All these stories of name carnage are starting to make me think I’m the only person alive who has never had her first or last name misspelled or mispronounced… outside of complete communication failure, that is. “Did you say your name was Rebecca?” “…no, it’s Emily.” “Oh! Sorry. That’s E-M-I-L-Y, right?” “Yep!”

      I love the stories, but I sooooo cannot relate. My apologies to everyone whose name I’ve ever mangled, including our fearless leader Al(l)ison. I’m trying. Mostly.

    29. Lisa*

      I know a gal named Gail, who married a man whose last name is… Gale. That’s love!
      “What’s your first name, ma’am?”
      “And your first name?”
      “No, your LAST name…”
      SO much fun ROFL

      1. Ad Astra*

        This would be one instance where I would just go ahead and keep my maiden name, but that’s me.

    30. Renee*

      I don’t use an accent on my name, because I’m lazy and not French. However, my entirely life people have written my name with an accent… on the last “e.” I’ve never figured out why people feel the need to add the accent if they don’t even know where it goes. I don’t take offense, but it’s frustratingly mystifying.

      1. JustKatie*

        My cousin just named her daughter René. As a French speaker, I realllllly wanted to say something, but held my tongue. Leaving the accent off seems a logical move in a country where most people don’t know how to use them (and generally don’t know how to type them easily).

        1. Renee*

          Yes, I’ve met at least one male Renee here too. I don’t even know how to type the accent so I’m always kind of amused when people take the trouble to do it, whether it is in the correct place or not. It’s a lot of work to spell my name in a way that I do not. But, again, it’s amusement rather than offense.

    31. manybellsdown*

      Hah sounds like my mother – a Carolyn who always hated being called “Caroline”. And yet, she named my brother Geoffrey instead of the more common American spelling of Jeffrey.

    32. Alison Read*

      To the OP, you are really going to have to find peace with this. I spent my first thirty years repeatedly spelling my name and correcting those that took liberty making up a nickname. I just about became Congressman McDermott’s Liz in response to Alice. Ally/Ali was awful having grown up surrounded by lawyers and judges I found Ally McBeal offensive… As I push 50 (old for my name’s typical cohort) I cringe at how ridiculous it all was. I have accepted nicknames and actually find it nice that I have a different name from specific people. When I hear Al or Ali, or even Hasson; it just reminds me of those people in my life. I will only correct the spelling if necessary; i.e. Medical/financial/legal record or if they’re having difficulty looking me up.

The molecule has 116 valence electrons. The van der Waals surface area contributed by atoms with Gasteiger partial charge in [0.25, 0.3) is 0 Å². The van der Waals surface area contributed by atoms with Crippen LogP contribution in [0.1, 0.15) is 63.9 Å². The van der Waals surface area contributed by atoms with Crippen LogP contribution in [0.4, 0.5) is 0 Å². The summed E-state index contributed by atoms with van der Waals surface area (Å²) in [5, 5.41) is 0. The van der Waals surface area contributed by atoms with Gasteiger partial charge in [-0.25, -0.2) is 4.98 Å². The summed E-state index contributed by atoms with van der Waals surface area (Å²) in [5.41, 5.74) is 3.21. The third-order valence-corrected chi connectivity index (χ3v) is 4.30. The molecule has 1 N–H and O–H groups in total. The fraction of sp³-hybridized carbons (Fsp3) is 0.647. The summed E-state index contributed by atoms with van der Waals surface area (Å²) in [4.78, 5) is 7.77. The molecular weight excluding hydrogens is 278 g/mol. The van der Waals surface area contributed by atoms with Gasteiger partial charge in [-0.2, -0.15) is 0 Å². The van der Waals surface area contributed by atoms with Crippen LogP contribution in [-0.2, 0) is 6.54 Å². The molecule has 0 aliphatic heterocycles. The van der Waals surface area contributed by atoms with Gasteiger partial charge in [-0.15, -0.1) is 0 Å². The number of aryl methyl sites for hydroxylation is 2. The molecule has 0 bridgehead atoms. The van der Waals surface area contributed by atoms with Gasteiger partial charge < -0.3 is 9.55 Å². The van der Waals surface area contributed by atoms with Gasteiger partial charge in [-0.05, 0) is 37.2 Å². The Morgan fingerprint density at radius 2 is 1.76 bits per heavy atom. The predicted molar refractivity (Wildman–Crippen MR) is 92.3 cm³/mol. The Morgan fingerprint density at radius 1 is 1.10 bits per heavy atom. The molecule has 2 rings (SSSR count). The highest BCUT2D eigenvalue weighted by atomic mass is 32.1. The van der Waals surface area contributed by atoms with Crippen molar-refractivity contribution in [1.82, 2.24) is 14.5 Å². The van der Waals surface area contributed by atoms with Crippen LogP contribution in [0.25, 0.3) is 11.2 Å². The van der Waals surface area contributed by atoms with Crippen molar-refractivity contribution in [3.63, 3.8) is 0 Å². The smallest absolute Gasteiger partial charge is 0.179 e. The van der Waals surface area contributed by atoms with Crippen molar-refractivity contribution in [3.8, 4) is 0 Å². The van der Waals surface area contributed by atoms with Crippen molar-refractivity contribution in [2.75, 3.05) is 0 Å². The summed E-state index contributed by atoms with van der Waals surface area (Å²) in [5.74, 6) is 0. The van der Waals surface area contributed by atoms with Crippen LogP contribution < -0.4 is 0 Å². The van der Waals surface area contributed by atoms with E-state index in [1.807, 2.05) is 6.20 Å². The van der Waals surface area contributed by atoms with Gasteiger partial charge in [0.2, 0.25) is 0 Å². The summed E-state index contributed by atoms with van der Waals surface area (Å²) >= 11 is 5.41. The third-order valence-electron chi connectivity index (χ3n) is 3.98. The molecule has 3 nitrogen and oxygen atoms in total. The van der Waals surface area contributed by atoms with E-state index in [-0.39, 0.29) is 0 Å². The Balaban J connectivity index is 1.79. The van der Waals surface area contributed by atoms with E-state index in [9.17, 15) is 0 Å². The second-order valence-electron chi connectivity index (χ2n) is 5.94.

33. Amy*

      I have a somewhat unusual name that most people know as a nickname for a different, longer name. Think “Betsy” for “Elizabeth” — not a direct shortening but one of those weird nicknames that comes about somehow. However, my full name is “Betsy”*, and I have never once referred to myself as “Elizabeth” — but people will just assume, and call me Elizabeth! Sometimes when I correct them they will then start calling me by a different nickname like “Beth.” I also have to have the “yep, it just says “Betsy” on my birth certificate” conversation all the time. And, despite the fact that my name is only 4 letters, it somehow sounds indistinct enough to people that I have to routinely spell it out. Even then, people have trouble with the similar-sounding letters to the point where I have to spell it out using the phonetic alphabet. Argh!